Working outside the constraints of mainstream comic book publishing had other advantages. While spectators is breaking boundaries with how it’s reaching readers, it’s no less interested in pushing the envelope when it comes to content. The story begins in a post-pandemic movie theater auditorium. A 43-year-old woman, bored and waiting for the movie to start, starts streaming pornography on her phone. Shortly after, the cinema becomes the site of a mass shooting; the woman becomes one of the victims. (If you come across spectators in its final printed form, this would unfold over a few dozen pages. For the comic book Substack fanbase, this has spread weeks.) While this is just the starting point for Vaughan’s inventive and conceptually unique exploration of the afterlife, it’s as fierce a statement of intent as you can get. “spectators it’s a lot about sex and violence, and the way we see both,” he says. “In the United States, we have an inexhaustible appetite for watching violence in fiction. While we’re horrified by the sex – although, if the statistics on Pornhub are true, we’re all watching both sex and violence. But we are watching it very privately, very shamefully.”

Such is the extent of the gun crime epidemic in the United States that the release of spectators overlapped with several high-profile mass shootings. According to Vaughan, previous attempts to exploit gun violence have been thwarted by TV executives telling him it can’t be done. “Because if we try to launch it, inevitably there will be a mass shooting in the United States that week,” he says. “And it would be heartless to release it. What you have is that kind of self-censorship. We have this plague of gun violence in the United States. It’s happening every day, and my kids are terrified of it, and I’m terrified of it, and everyone I know is terrified of it. And yet, we cannot talk about it in fiction.”

The four young protagonists of 'Paper Girls': Riley Lai Nelet, Camryn Jones, Fina Strazza, Sofia Rosinsky (Anjali Pinto/Prime Video)

The four young protagonists of ‘Paper Girls’: Riley Lai Nelet, Camryn Jones, Fina Strazza, Sofia Rosinsky (Anjali Pinto/Prime Video)

The fact that spectators was delivered straight to the inboxes of Vaughan’s loyal readers likely thwarted much of the controversy that would normally arise from a book like this. But the same cannot be said for some of his earlier work. Saga has been censored for its sexually explicit content in the past; Y: The Last Man was recently featured on a list of banned books in Texas schools. “To me, it always smells of being a butchery on both sides,” says Vaughan, discussing the ban. “I recognize that for many people this is not a laughing matter – it is a worrying trend. But the side that’s banning isn’t really interested in what their kids are reading. They’re just trying to get what in wrestling they call ‘cheap pops’. And so we lucky authors who are lucky enough to be banned inevitably see sales soar when that happens. Books become the forbidden fruit, the one thing you cannot have.”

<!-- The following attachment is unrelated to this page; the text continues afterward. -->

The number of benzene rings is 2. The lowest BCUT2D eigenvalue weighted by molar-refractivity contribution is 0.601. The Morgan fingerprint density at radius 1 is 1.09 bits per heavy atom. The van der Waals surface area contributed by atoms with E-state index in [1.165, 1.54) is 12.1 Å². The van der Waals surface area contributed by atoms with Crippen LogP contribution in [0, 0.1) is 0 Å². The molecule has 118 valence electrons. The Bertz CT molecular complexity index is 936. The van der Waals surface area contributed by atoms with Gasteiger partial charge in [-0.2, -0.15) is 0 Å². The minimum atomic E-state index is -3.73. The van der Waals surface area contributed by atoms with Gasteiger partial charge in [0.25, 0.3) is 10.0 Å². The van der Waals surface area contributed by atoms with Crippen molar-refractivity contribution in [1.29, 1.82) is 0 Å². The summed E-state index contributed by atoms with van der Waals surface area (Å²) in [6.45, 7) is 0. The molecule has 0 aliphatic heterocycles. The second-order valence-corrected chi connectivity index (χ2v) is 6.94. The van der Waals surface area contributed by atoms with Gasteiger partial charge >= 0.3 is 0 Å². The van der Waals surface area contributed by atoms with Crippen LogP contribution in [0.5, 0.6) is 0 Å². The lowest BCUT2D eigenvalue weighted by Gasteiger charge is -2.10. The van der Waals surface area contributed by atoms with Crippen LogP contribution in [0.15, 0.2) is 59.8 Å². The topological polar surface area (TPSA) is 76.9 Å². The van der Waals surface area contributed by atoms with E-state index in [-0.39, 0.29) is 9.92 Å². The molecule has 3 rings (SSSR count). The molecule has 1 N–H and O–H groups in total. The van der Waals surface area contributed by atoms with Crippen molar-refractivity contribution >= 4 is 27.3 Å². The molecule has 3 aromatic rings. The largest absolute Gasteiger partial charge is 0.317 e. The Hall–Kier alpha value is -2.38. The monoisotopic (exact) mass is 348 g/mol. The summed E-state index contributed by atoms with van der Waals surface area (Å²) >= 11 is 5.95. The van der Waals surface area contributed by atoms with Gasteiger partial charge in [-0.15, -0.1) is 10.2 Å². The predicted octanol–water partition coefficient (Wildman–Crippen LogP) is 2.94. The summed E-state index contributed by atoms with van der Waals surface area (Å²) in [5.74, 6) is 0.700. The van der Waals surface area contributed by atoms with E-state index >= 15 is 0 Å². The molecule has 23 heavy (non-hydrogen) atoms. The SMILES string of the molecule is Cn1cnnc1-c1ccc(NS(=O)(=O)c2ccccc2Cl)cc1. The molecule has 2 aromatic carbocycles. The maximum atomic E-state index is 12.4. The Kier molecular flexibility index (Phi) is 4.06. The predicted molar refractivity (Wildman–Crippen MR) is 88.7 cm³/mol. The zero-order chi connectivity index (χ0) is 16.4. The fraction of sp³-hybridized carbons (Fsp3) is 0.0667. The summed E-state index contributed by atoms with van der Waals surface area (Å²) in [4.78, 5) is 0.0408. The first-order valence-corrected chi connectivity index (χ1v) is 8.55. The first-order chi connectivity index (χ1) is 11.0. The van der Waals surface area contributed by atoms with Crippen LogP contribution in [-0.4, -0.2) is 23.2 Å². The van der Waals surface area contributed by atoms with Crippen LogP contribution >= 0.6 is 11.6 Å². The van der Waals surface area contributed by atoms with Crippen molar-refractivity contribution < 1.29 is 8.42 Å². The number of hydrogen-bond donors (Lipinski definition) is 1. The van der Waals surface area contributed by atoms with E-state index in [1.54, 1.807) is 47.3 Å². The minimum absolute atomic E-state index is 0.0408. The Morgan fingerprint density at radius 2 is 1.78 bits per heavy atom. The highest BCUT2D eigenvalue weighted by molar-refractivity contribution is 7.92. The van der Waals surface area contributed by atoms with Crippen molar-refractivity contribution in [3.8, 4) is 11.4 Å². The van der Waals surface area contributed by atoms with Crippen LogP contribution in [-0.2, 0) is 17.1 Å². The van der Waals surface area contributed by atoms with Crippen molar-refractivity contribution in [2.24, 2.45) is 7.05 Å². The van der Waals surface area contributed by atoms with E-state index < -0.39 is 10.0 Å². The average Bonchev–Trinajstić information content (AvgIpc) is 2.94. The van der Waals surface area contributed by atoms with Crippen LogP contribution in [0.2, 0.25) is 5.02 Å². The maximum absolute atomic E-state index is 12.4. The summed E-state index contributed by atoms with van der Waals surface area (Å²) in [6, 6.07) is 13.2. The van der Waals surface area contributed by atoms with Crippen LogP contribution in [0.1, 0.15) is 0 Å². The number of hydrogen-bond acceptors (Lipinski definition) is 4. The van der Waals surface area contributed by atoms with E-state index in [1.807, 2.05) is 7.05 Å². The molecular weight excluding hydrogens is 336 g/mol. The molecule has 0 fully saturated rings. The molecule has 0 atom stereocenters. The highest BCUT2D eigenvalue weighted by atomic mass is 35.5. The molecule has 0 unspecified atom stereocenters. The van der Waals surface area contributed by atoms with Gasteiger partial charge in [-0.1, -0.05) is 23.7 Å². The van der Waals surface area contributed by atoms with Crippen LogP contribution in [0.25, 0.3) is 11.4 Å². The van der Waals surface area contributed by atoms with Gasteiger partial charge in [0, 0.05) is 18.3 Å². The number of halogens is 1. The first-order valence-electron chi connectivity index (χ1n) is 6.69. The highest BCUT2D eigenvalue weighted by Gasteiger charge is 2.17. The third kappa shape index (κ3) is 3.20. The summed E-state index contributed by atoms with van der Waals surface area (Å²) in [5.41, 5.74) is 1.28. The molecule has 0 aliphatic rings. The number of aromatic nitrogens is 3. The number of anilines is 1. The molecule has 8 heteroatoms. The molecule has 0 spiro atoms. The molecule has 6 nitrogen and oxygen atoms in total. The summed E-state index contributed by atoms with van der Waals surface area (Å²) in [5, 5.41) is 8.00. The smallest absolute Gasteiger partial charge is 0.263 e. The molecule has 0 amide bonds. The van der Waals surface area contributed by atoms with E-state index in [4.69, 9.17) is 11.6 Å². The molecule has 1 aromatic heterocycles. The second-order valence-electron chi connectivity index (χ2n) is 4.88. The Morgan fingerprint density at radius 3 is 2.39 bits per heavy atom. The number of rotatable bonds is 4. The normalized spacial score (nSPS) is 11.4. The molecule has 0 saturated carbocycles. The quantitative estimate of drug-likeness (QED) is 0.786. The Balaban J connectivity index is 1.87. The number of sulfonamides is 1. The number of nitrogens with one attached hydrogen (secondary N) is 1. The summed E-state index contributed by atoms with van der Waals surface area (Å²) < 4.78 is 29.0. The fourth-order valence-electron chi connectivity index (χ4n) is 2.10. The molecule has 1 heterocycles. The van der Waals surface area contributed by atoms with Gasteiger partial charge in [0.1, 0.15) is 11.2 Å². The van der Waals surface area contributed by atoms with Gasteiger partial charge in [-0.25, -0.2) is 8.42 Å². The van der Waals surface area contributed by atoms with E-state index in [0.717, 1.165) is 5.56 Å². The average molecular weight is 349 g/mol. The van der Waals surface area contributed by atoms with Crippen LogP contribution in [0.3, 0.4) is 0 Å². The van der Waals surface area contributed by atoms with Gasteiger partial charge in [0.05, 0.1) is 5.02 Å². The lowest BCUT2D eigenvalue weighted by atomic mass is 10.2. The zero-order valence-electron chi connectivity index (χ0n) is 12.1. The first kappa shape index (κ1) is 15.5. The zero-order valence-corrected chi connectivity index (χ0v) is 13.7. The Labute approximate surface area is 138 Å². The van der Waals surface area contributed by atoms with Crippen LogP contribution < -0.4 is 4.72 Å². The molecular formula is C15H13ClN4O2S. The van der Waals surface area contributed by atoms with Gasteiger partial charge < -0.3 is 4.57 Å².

It’s also this commitment to adult content that has left Vaughan and Staples reluctant to sanction a screen adaptation of Saga – despite the show’s incredible following. Even if you set aside the vast budget it would take for your interplanetary odyssey, the networks would still be almost certain to insist on reducing sex, violence – the fundamental humanity of it all. “People approach us every day to make Saga like a movie or a TV show,” says Vaughan. “But it almost always starts with subtraction. ‘We can do this as a movie if we do PG-13. If we take this character. If we don’t. Quite frankly, Saga it’s been so insanely financially rewarding for us that we don’t have the need to sell it just for the sake of selling it. But never say never.”

For many, an adaptation of Saga is seen as an inevitability. But despite his effusive support for adaptations of paper girls and Y: The Last Man, Vaughan remains critical of the comic book’s inferiority complex. “Why do people who love comics see them as a stepping stone to film or television?” he asks. “It’s so humiliating for this medium that we all love. Comics don’t have to be the roadmap to get somewhere else; they themselves may be fate.” I challenge anyone to read Sagaor paper girlsor spectatorsand tell me they haven’t arrived yet.

The first season of Paper Girls is now available on Prime Video. ‘Paper Girls’ and ‘Saga’ are published by Image Comics